Contact: Pride of Calais – Misdiagnosis, Delayed Alert

 Accident report, contact, contact/allison, Ferry  Comments Off on Contact: Pride of Calais – Misdiagnosis, Delayed Alert
Jul 132012

Late alert left master with few options

“A delay in informing the bridge team about the loss of control air, denied the master valuable time in which to assess the alternative courses of action available. The investigation also identified that the applicable onboard emergency situation check cards contained insufficient detail, and that the machinery breakdown drills that had been conducted were unlikely to prepare the crew for the scenario which unfolded on the day of the accident” says the UK’s Marine Accident Investigation Branch investigation into the heavy contact between the ferry Pride of Calais and the berth at Calais, France.

Pride of Calais lost propulsion when all three main engine clutches disengaged in very quick succession. The loss of propulsion came at a critical point as the vessel was still making good 4.3kts and was only about one ship’s length from her berth. Although letting go the starboard anchor reduced the vessel’s speed to 2.5kts, it did not prevent her striking the berth. Says the report: “The use of both anchors might have been more effective”.

The report highlights the importance of drills to build skills to deal with this sort of situation but recognised potential difficulties with doing so: “the opportunities to conduct  realistic machinery breakdown drills on board  Pride of Calais are severely restricted by the vessel’s operation in the congested waters of the
Dover Strait. Nonetheless, ‘hands on’ drills are unquestionably the best way to train crews to deal effectively with emergency situations and to verify the logic and usefulness of the check cards provided. Therefore, further consideration on how realistic drills can be achieved is warranted”.

Download the MAIB report on Pride of Calais

Lessons From Costa Atlantica – Be Like A Stripper

 accident reporting, collision, collision regulations  Comments Off on Lessons From Costa Atlantica – Be Like A Stripper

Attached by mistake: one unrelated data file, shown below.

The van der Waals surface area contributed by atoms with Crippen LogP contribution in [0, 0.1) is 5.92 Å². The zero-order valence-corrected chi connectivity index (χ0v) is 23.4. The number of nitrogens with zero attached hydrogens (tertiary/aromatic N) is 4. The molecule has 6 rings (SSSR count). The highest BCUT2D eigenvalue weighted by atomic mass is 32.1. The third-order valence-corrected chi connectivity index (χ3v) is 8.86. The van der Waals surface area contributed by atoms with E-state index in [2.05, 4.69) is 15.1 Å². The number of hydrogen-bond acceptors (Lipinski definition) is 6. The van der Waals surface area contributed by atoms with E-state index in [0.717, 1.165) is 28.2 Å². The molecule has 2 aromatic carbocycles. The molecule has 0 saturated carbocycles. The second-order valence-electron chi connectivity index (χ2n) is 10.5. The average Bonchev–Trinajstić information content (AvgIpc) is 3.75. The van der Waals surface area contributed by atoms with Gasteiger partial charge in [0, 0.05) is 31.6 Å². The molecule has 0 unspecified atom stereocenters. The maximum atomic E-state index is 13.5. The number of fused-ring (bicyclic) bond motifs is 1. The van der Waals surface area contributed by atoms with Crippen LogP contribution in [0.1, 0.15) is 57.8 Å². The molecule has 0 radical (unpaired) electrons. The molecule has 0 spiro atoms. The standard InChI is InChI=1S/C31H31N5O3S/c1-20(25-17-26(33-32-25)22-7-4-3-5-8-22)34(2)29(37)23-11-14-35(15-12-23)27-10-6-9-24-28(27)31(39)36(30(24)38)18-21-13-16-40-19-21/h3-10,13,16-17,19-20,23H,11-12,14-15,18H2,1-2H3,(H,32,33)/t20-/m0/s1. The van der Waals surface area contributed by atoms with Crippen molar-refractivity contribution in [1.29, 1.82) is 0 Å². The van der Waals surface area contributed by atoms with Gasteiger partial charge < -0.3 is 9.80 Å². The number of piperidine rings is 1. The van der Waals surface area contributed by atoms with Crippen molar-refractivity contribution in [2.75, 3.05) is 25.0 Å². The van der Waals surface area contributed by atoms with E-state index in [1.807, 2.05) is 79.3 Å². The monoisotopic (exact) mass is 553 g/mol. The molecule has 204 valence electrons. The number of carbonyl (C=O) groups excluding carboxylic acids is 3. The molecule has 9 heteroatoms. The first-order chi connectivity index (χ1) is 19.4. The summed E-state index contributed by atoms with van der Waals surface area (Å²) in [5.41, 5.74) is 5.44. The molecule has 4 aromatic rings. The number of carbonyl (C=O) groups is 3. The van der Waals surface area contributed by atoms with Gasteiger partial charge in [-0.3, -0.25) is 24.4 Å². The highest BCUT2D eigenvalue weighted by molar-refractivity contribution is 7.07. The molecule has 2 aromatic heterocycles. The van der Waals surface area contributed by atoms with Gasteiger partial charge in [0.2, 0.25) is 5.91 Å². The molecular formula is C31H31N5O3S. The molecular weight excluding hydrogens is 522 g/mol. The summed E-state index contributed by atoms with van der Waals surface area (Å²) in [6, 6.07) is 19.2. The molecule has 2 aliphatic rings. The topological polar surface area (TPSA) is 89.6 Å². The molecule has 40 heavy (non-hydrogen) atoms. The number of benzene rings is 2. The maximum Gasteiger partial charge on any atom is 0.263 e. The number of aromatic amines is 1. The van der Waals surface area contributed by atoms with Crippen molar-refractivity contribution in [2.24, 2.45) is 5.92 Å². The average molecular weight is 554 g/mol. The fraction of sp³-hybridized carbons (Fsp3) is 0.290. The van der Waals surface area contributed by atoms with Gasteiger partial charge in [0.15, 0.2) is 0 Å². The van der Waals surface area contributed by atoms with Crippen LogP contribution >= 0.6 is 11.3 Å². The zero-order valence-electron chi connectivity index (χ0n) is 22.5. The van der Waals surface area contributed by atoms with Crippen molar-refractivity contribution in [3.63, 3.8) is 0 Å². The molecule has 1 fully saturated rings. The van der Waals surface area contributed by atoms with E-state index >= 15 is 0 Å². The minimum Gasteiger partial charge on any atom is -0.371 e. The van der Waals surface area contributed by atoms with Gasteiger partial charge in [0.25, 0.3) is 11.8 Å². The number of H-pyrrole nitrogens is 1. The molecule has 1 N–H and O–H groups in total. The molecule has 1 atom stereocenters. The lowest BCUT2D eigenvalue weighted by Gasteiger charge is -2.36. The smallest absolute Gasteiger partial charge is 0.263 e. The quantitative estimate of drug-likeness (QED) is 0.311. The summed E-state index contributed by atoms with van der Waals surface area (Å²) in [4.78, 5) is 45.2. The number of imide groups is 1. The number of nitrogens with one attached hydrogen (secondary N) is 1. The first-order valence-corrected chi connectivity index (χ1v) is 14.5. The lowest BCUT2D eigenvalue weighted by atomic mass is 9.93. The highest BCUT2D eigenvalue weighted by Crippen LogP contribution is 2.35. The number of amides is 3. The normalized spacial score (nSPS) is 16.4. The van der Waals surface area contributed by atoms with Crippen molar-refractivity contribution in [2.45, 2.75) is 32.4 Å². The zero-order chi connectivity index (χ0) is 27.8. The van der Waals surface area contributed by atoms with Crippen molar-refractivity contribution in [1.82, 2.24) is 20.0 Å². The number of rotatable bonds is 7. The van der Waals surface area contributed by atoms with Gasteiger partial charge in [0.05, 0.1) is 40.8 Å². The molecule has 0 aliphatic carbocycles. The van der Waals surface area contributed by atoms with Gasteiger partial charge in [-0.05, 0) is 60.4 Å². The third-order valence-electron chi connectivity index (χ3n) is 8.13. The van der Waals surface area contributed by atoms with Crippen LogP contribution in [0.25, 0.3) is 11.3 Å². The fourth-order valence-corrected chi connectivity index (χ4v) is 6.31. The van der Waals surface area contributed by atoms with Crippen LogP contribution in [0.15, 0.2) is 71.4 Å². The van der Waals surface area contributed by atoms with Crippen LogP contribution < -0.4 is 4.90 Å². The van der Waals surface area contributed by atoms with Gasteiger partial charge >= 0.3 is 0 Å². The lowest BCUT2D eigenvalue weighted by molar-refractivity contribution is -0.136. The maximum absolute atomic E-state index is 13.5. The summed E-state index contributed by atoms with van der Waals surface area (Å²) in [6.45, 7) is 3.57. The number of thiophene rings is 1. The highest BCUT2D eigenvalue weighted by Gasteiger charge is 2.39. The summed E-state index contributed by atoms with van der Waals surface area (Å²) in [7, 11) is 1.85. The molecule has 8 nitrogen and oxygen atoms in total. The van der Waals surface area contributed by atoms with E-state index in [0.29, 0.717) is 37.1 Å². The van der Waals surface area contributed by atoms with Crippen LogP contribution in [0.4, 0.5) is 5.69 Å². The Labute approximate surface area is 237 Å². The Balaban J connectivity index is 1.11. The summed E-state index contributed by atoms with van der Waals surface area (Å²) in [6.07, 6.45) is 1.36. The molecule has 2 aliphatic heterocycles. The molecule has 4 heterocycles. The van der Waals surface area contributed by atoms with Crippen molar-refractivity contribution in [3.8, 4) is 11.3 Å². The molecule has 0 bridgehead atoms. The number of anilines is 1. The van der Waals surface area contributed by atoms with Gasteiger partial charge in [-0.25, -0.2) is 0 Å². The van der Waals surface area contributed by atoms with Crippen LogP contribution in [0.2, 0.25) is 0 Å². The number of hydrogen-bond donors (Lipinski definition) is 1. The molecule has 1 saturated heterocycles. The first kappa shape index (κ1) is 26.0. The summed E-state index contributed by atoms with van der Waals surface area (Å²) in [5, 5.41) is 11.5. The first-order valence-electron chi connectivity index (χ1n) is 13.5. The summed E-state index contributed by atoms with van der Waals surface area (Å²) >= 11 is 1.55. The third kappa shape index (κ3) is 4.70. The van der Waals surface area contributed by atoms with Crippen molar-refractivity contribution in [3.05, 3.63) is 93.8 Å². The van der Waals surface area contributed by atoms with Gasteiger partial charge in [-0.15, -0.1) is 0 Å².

Nov 242008

Carnival UK, which includes Cunard, P&O and Ocean Village, is to commission a bridge simulator in Amsterdam following a close call incident between the Italian registered cruise ship Costa Atlantica and the panamanian-registered car carrier Grand Neptune in the Dover Straits in mid-May this year. All of the companies masters and deck officers will be required to have completed bridge team management, BTM, training by 2011. Masters and deck officers of vessels trading in Northern European waters will be required to have completed BTM training by 2009. The simulator is expected to become operational in 2009.

A recently released investigation report by the UK’s Maritime Accident Investigation Branch revealed that it was the first time the officer of the watch, recently promoted to Second Officer, had stood a navigational watch as OOW and had never stood a navigational watch while transiting or crossing the Dover Strait. He had been on the vessel for less than a month, having joined it on 25th April.

The master was unfamiliar with Northern European waters, including the Dover Straits. He did recognise his second officer’s inexerience and his own lack of familiarity. He increased the ship’s radar scale to assess risks posed by other vessels and increased speed to reduce the time it would take to cross the Traffic Separation Scheme.